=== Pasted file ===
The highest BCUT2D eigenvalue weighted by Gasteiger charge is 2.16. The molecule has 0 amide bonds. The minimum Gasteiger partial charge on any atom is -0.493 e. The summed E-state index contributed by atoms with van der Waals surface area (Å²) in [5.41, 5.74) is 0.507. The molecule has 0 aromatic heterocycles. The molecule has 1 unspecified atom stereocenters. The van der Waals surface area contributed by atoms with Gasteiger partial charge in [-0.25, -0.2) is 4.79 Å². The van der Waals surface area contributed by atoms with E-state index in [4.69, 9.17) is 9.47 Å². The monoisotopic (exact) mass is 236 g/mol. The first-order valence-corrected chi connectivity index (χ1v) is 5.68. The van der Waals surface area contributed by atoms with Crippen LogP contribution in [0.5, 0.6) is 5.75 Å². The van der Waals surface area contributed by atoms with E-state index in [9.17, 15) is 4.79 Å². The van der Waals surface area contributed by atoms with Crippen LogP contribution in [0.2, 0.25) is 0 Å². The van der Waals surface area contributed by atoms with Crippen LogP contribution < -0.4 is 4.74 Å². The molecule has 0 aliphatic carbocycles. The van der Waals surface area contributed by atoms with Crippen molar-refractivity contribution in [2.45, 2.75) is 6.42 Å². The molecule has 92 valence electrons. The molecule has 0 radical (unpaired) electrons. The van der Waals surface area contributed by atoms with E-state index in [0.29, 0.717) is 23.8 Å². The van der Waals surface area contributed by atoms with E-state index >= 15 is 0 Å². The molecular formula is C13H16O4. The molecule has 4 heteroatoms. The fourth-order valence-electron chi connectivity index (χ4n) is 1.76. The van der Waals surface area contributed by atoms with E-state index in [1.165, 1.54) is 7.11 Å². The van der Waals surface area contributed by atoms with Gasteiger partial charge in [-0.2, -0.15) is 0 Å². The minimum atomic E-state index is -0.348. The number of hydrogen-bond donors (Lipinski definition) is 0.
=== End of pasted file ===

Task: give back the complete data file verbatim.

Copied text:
The highest BCUT2D eigenvalue weighted by Gasteiger charge is 2.16. The molecule has 0 amide bonds. The minimum Gasteiger partial charge on any atom is -0.493 e. The summed E-state index contributed by atoms with van der Waals surface area (Å²) in [5.41, 5.74) is 0.507. The molecule has 0 aromatic heterocycles. The molecule has 1 unspecified atom stereocenters. The van der Waals surface area contributed by atoms with Gasteiger partial charge in [-0.25, -0.2) is 4.79 Å². The van der Waals surface area contributed by atoms with E-state index in [4.69, 9.17) is 9.47 Å². The monoisotopic (exact) mass is 236 g/mol. The first-order valence-corrected chi connectivity index (χ1v) is 5.68. The van der Waals surface area contributed by atoms with Crippen LogP contribution in [0.5, 0.6) is 5.75 Å². The van der Waals surface area contributed by atoms with E-state index in [9.17, 15) is 4.79 Å². The van der Waals surface area contributed by atoms with Crippen LogP contribution in [0.2, 0.25) is 0 Å². The van der Waals surface area contributed by atoms with Crippen LogP contribution < -0.4 is 4.74 Å². The molecule has 0 aliphatic carbocycles. The van der Waals surface area contributed by atoms with Crippen molar-refractivity contribution in [2.45, 2.75) is 6.42 Å². The molecule has 92 valence electrons. The molecule has 0 radical (unpaired) electrons. The van der Waals surface area contributed by atoms with E-state index in [0.29, 0.717) is 23.8 Å². The van der Waals surface area contributed by atoms with E-state index >= 15 is 0 Å². The molecular formula is C13H16O4. The molecule has 4 heteroatoms. The fourth-order valence-electron chi connectivity index (χ4n) is 1.76. The van der Waals surface area contributed by atoms with E-state index in [1.165, 1.54) is 7.11 Å². The van der Waals surface area contributed by atoms with Gasteiger partial charge in [-0.2, -0.15) is 0 Å². The minimum atomic E-state index is -0.348. The number of hydrogen-bond donors (Lipinski definition) is 0.